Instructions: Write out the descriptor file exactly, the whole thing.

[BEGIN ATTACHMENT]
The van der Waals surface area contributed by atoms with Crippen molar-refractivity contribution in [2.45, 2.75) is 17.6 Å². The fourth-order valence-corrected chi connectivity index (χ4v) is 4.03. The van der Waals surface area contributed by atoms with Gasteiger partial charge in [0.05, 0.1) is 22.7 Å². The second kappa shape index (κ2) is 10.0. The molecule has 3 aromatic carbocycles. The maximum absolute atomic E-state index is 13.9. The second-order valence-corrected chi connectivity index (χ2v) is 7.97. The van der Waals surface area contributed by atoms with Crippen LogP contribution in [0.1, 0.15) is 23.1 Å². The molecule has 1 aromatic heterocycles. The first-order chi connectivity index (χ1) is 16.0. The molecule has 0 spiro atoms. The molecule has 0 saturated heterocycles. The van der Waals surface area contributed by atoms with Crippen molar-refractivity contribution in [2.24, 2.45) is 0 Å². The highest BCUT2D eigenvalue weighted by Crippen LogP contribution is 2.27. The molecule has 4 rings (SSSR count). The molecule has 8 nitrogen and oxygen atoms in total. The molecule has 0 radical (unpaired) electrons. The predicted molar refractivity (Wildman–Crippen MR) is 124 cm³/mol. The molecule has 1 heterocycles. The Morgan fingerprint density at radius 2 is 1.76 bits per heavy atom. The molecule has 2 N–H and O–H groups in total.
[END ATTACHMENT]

The van der Waals surface area contributed by atoms with Crippen molar-refractivity contribution in [2.45, 2.75) is 17.6 Å². The fourth-order valence-corrected chi connectivity index (χ4v) is 4.03. The van der Waals surface area contributed by atoms with Gasteiger partial charge in [0.05, 0.1) is 22.7 Å². The second kappa shape index (κ2) is 10.0. The molecule has 3 aromatic carbocycles. The maximum absolute atomic E-state index is 13.9. The second-order valence-corrected chi connectivity index (χ2v) is 7.97. The van der Waals surface area contributed by atoms with Crippen LogP contribution in [0.1, 0.15) is 23.1 Å². The molecule has 1 aromatic heterocycles. The first-order chi connectivity index (χ1) is 16.0. The molecule has 0 spiro atoms. The molecule has 0 saturated heterocycles. The van der Waals surface area contributed by atoms with Crippen molar-refractivity contribution in [2.24, 2.45) is 0 Å². The highest BCUT2D eigenvalue weighted by Crippen LogP contribution is 2.27. The molecule has 4 rings (SSSR count). The molecule has 8 nitrogen and oxygen atoms in total. The molecule has 0 radical (unpaired) electrons. The predicted molar refractivity (Wildman–Crippen MR) is 124 cm³/mol. The molecule has 1 heterocycles. The Morgan fingerprint density at radius 2 is 1.76 bits per heavy atom. The molecule has 2 N–H and O–H groups in total.